Situation of soums’ hospitals

We visited three soums: Tolboo, Beluun, Bulgan, at the rate of one and a half dayS for each one. This time was not sufficient to get a precise idea about how competent the local teams were. The places’ states are between barely correct (Deluun) and brand-new (Tolbo). However, the equipment IS trivial. For example, we have seen no dentist outside of the city of Olgii. The further populations have to walk 8 hours to reach the first dentist (distance between Bulgan and Olgii). The only objective of soums’ hospitals is to practise appendicitis and delivery operations. None of those hospitals have running water, although, all of them have a generator to provide electricity.

Regarding medicines, there ARE only a few standards from the Mongolian materia medica are freely provided in these remote places, letting a substitution commerce grow.

The consultations we have done (226 in the soums) have concerned firstly the hospital crew, then the teachers and the politics. After 24 hours, the news was spread enough to bring up some more important cases. We draw a log with Excel that shows a neat predominance of executives and unemployed in comparison with the nomadic population. This is not really representative of the actual population from these areas. 71% of our patients were women while 29% were men. We totalised 10% of hypertensive people and we noticed a real lack of tooth and ophthalmological care in the young population. The main domains are gastro (most often benign), cardiology. There are not much infectious cases during summertime, but we know that they become predominant during winter. We lastly notice an average of 4.26 children per woman, decreasing in current generations (from 6 to 7 children per woman for the 55 – 75 years-old generation. Record: Densma, in Bulgan, has 13 children.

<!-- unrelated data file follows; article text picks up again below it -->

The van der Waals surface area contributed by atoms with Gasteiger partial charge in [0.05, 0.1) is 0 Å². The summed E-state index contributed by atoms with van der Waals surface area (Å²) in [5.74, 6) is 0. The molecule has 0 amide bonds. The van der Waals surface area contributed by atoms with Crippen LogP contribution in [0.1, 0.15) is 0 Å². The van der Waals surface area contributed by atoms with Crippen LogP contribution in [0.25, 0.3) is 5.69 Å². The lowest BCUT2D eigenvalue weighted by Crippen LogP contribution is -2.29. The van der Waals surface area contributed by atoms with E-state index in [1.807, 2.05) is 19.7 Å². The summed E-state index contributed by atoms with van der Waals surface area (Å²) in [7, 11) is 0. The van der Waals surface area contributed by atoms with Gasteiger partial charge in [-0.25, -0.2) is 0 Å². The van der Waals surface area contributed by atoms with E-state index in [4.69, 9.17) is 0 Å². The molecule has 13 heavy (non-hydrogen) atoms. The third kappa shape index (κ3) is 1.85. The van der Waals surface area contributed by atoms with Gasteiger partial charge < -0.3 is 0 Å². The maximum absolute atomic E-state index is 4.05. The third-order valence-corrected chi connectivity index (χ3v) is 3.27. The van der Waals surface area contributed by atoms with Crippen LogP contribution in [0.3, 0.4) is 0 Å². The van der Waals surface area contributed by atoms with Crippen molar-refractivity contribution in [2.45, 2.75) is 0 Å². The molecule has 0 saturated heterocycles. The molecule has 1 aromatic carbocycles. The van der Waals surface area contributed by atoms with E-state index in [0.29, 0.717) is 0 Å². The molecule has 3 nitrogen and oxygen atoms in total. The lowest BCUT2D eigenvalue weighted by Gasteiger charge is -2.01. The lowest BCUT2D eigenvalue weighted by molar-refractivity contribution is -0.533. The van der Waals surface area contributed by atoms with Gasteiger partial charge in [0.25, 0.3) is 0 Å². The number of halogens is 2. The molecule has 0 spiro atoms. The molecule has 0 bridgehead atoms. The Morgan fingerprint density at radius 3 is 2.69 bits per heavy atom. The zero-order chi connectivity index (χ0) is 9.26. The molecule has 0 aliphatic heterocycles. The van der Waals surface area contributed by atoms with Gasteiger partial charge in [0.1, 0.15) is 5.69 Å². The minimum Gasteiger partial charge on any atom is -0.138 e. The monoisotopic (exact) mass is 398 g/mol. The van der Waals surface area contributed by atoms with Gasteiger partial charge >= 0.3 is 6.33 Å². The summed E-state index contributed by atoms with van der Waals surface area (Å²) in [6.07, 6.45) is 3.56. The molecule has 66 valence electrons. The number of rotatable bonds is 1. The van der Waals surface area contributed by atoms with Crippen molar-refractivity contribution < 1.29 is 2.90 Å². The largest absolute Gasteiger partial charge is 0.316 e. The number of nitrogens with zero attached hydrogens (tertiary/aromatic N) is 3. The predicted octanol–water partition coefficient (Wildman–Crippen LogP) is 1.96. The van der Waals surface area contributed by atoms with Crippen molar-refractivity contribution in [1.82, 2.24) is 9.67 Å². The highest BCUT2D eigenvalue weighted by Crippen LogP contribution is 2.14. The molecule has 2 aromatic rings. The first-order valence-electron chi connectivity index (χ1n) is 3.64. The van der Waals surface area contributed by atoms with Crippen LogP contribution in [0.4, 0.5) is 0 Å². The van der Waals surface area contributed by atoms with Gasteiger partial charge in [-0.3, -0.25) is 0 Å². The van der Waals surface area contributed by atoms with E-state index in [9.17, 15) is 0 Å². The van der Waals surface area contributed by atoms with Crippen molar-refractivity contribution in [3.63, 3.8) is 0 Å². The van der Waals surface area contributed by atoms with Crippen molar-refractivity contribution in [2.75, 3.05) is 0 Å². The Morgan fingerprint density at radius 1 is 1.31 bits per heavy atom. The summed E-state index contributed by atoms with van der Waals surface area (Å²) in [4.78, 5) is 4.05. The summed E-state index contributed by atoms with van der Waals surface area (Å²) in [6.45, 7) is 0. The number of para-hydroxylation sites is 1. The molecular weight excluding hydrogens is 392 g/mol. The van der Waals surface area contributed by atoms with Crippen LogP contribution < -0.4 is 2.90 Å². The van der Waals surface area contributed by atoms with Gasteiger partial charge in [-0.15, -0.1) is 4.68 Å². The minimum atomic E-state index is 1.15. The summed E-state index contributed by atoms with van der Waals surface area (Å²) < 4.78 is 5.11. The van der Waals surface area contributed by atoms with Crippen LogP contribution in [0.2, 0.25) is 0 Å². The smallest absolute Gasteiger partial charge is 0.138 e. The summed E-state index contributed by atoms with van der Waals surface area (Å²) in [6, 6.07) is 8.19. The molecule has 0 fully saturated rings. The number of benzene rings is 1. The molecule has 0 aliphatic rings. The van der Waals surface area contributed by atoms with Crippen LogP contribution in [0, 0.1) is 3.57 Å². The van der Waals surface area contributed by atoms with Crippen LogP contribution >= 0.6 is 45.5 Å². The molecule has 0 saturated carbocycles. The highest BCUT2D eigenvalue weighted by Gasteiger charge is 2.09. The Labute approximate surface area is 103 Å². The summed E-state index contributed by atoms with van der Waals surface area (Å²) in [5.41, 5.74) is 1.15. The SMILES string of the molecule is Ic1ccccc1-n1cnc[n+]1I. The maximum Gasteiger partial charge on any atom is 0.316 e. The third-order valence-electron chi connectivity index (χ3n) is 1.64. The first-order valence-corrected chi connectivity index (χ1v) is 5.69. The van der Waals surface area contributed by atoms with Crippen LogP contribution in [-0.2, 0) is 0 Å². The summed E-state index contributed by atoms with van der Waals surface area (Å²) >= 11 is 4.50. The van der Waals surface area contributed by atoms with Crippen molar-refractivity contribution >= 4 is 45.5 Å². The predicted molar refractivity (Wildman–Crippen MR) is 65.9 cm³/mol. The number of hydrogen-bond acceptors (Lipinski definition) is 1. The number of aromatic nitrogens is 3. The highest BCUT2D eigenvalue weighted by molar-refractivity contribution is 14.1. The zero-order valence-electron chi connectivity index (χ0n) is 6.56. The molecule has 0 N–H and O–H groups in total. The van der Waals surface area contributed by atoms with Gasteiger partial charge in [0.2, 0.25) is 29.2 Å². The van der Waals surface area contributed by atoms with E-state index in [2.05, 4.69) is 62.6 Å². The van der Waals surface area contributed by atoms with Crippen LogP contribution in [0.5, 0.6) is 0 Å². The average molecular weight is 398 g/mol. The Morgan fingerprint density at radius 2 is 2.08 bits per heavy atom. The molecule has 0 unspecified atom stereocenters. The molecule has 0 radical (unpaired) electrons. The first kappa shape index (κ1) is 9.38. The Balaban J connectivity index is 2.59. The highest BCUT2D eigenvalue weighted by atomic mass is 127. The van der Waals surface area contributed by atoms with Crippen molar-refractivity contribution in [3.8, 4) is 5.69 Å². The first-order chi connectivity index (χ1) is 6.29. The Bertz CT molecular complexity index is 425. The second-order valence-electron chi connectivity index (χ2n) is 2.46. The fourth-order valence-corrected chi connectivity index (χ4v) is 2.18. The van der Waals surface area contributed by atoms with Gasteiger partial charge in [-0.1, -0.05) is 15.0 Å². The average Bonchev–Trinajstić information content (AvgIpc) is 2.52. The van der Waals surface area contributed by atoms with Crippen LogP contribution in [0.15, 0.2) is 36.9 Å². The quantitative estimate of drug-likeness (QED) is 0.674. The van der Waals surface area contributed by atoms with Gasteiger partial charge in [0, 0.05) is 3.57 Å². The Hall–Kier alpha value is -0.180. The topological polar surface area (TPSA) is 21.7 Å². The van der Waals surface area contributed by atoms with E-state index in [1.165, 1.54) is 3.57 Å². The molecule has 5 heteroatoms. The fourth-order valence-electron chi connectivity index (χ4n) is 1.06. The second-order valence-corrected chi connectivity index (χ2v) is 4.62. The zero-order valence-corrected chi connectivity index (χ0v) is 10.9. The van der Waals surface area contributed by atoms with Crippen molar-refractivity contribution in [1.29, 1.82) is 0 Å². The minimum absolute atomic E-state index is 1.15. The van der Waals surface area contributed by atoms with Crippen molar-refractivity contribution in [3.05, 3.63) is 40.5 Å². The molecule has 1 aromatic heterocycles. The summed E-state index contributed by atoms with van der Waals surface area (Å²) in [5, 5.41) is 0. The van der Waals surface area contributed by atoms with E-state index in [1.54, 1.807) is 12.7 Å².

Thanks to Pharmacie Humanitaire Internationale and to the help provided by a few drugstores from Lyon, we could bring in these backed-off places 30 lbs (13 kg) of medicines which were very useful to help the population.

Every soum is divided into bags, generally extremely vast, in which a “sub-doctor” (sort of health officer) is in charge of healing the local population. He owns a motorbike, but he rarely carries a stethoscope or any kind of basic equipment.

Reception of Mongolian patients

Our settlement in this area is not really recent (a preparatory mission took place in 2002). That year however, it was the first time we were recognized and expected (the press related our arrival). The region’s governor supported us as well as the speaker (equivalent of the Conseil Régional).

Since this year, this support resulted in the financing of our accommodation, of our food, of our intra-regional transportations, and in a commune work convention.

In the soums, where no one expected us, we were really welcomed.